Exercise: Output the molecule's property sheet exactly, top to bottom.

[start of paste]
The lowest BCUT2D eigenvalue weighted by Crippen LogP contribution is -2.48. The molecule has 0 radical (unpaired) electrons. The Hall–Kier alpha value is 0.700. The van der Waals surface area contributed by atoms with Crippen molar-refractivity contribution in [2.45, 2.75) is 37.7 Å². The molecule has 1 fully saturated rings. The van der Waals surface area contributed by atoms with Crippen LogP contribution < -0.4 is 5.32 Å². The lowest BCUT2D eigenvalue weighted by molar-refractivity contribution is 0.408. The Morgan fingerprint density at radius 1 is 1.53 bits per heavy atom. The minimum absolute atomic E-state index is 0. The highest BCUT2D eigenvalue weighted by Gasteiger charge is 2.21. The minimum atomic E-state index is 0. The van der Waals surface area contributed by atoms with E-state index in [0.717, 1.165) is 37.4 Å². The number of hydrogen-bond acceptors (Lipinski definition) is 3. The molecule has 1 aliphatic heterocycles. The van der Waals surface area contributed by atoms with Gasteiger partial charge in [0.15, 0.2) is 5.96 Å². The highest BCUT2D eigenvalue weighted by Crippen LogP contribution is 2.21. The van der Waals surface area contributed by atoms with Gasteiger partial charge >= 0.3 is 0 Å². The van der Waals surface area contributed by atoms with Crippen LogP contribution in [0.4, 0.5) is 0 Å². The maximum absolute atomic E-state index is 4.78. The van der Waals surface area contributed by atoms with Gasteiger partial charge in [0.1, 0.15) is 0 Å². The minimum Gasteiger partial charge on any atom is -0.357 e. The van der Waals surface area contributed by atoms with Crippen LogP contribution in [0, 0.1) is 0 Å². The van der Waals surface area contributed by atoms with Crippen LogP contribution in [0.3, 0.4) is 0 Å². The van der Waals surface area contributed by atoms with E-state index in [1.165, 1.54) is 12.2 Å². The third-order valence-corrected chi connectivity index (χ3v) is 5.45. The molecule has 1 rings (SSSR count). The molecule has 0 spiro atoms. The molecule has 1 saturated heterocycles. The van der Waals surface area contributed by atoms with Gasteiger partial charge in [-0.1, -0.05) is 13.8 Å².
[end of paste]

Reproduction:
The lowest BCUT2D eigenvalue weighted by Crippen LogP contribution is -2.48. The molecule has 0 radical (unpaired) electrons. The Hall–Kier alpha value is 0.700. The van der Waals surface area contributed by atoms with Crippen molar-refractivity contribution in [2.45, 2.75) is 37.7 Å². The molecule has 1 fully saturated rings. The van der Waals surface area contributed by atoms with Crippen LogP contribution < -0.4 is 5.32 Å². The lowest BCUT2D eigenvalue weighted by molar-refractivity contribution is 0.408. The Morgan fingerprint density at radius 1 is 1.53 bits per heavy atom. The minimum absolute atomic E-state index is 0. The highest BCUT2D eigenvalue weighted by Gasteiger charge is 2.21. The minimum atomic E-state index is 0. The van der Waals surface area contributed by atoms with E-state index in [0.717, 1.165) is 37.4 Å². The number of hydrogen-bond acceptors (Lipinski definition) is 3. The molecule has 1 aliphatic heterocycles. The van der Waals surface area contributed by atoms with Gasteiger partial charge in [0.15, 0.2) is 5.96 Å². The highest BCUT2D eigenvalue weighted by Crippen LogP contribution is 2.21. The van der Waals surface area contributed by atoms with Gasteiger partial charge >= 0.3 is 0 Å². The van der Waals surface area contributed by atoms with Crippen LogP contribution in [0.4, 0.5) is 0 Å². The maximum absolute atomic E-state index is 4.78. The van der Waals surface area contributed by atoms with Gasteiger partial charge in [0.1, 0.15) is 0 Å². The minimum Gasteiger partial charge on any atom is -0.357 e. The van der Waals surface area contributed by atoms with Crippen LogP contribution in [0, 0.1) is 0 Å². The van der Waals surface area contributed by atoms with Crippen LogP contribution in [0.3, 0.4) is 0 Å². The van der Waals surface area contributed by atoms with E-state index in [1.165, 1.54) is 12.2 Å². The third-order valence-corrected chi connectivity index (χ3v) is 5.45. The molecule has 1 rings (SSSR count). The molecule has 0 spiro atoms. The molecule has 1 saturated heterocycles. The van der Waals surface area contributed by atoms with Gasteiger partial charge in [-0.1, -0.05) is 13.8 Å².